You are invited to participate in several recreational activities during your visit. The Refuge is a wonderful place to observe migratory birds including waterfowl, shorebirds, wading birds, bald eagles, and several species of warblers. Common resident wildlife species include wild turkey, bobwhite quail, bobcat, and white-tailed deer. Flint Hills can be explored in a variety of ways. Drive the roads, hike the landscape, hunt or fish, or just observe wildlife. To guide you, click on the Maps link on the right side of the page.
Visitor Center and Office Hours: Monday-Friday,
8:00 am to 4:30 pm
Flint Hills Refuge’s Visitor
Center is located at the Refuge headquarters building. The Refuge visitor center and headquarters is open Monday thru Friday, except Federal holidays. The unique wildlife exhibits, hands-on activities and information provide an overview of the refuge, its wildlife and habitats. The Refuge headquarters is located
on the west side of Hartford, Kansas.
Visitors traveling on I-35 should take exit 141 and drive 8 miles south on Hwy. K-130 to Hartford. Turn right on West Maple
Avenue and drive three-eighths of a mile to the Refuge office.
Auto Tour Loop
Flint Hills Refuge offers an auto tour loop for your enjoyment or on days when weather does not cooperate with outdoor activities. Signage is located throughout the loop providing information about Flint Hills Refuge and local wildlife. The tour loop is located in the Indian Hill Section of the Refuge. From the visitor center, travel back out to West Maple Ave and make a left turn. Go two-eighths a mile and make a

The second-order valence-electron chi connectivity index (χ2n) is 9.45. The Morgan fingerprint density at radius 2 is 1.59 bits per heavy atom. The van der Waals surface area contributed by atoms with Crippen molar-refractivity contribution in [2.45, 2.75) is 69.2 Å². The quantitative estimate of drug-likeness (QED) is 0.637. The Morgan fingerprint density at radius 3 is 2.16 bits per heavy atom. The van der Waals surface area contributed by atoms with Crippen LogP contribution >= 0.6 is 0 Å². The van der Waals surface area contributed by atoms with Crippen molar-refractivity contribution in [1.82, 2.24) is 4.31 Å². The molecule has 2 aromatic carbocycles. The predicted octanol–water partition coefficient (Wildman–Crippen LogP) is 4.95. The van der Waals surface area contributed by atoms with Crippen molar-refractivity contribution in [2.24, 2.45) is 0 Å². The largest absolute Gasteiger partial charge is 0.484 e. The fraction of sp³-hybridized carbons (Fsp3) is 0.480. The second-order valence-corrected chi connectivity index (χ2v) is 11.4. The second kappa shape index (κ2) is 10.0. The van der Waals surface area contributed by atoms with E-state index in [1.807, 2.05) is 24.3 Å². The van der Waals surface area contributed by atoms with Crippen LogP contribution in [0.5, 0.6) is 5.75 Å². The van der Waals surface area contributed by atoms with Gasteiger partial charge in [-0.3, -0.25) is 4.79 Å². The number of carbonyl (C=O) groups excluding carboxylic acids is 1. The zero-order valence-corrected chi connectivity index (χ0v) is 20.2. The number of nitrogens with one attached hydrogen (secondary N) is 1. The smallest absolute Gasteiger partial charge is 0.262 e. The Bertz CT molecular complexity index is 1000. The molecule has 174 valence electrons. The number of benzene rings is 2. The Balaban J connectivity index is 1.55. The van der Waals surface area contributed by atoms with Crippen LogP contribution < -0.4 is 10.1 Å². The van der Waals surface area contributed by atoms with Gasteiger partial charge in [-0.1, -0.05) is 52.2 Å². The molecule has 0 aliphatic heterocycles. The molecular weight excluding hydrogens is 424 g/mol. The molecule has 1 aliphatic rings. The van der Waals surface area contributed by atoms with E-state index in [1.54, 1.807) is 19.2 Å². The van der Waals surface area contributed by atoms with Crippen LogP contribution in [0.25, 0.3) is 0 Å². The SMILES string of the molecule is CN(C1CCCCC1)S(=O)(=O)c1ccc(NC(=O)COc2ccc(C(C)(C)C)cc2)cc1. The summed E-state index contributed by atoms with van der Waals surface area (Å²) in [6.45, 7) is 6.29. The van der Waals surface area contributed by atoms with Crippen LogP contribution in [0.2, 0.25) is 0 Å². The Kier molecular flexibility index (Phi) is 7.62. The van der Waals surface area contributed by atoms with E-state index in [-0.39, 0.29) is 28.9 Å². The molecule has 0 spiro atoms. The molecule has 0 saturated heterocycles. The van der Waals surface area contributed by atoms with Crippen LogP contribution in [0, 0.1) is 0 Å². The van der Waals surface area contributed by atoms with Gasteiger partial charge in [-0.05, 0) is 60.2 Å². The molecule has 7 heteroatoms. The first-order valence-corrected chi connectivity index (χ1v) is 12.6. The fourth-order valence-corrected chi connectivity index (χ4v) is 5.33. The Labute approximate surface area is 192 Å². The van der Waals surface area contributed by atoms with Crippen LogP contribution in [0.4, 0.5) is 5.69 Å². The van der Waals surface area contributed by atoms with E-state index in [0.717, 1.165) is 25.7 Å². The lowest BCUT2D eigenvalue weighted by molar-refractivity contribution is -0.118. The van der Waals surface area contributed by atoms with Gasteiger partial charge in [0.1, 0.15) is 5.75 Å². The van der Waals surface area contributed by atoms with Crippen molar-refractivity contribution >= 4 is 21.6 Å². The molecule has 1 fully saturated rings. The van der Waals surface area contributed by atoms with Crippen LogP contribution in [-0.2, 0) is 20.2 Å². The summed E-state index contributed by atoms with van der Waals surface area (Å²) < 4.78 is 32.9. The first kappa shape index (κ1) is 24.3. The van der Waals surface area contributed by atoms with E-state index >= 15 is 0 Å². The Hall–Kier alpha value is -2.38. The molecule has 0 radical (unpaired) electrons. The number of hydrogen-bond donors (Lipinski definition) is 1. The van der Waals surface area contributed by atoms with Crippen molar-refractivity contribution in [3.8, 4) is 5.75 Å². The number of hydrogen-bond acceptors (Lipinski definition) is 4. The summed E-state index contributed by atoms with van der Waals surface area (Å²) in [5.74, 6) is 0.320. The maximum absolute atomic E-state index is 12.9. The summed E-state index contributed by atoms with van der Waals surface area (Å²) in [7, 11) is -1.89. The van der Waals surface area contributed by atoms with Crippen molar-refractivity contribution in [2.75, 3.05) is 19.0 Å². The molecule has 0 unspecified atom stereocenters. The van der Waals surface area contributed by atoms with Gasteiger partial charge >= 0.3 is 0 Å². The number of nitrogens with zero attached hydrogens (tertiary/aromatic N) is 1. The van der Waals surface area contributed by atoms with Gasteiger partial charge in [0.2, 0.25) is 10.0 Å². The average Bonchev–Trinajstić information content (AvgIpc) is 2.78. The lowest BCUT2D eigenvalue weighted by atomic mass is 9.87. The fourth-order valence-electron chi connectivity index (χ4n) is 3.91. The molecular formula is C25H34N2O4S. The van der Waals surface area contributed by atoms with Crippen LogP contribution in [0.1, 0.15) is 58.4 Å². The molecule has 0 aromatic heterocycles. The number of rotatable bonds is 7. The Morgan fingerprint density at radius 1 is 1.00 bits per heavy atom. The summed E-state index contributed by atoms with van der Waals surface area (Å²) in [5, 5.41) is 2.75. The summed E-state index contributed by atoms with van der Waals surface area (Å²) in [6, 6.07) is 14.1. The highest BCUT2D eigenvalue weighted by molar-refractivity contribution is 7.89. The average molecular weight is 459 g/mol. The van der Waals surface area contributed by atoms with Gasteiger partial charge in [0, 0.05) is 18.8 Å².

right turn on the black top (RD Y5) heading south out of town. You will then turn left on 18th
lane and following that until you see Refuge signs and a parking lot starting
the tour loop. The tour loop is subject to closure, so check with the Refuge office to find out current status.
The 0.8-mile Townsite
Trail meanders through a wooded area along the Neosho River just north of
Hartford. In fact, the area was once
part of the town of Hartford, but it was cut off from the rest of the town when
John Redmond reservoir was built. Overtime, nature
has reclaimed the area.
The Burgess trail is
0.16-mile concrete trail and has a wildlife observation boardwalk. This accessible trail allows visitors an elevated access into the marsh. Visitors may see wading birds,
waterfowl, and shorebirds in the marsh. Along the shaded path leading to the board walk, visitors may see
songbirds and woodpeckers.
Dove Roost Trail
The 0.7-mile Dove Roost
Trail circles Dove Roost Pond, passing through native prairie and
heavily wooded habitats. An observation
tower near the parking area provides an excellent view of migratory waterfowl
resting on John Redmond Reservoir. Eagle
Point, a rocky outcropping, provides a good observation area for eagle watchers
in the winter.
Hunting for waterfowl,
deer, turkey, upland game birds, and other species is permitted in accordance with Federal and
State Regulation. Only non-toxic shot
may be used or possessed while hunting.
Sport fishing is also permitted in accordance with Federal and State regulations. For more information please consult the hunting brochure or stop by Refuge Headquarters
for the brochure and for more general information.
For questions about recreation, please contact the Refuge Office at 620-392-5553.
Follow Us Online
We are currently looking for landowners interested in participating or learning more about the Legacy Conservation Easement Program, contact Refuge Manager Jack Bohannan at 620-392-5553 x103.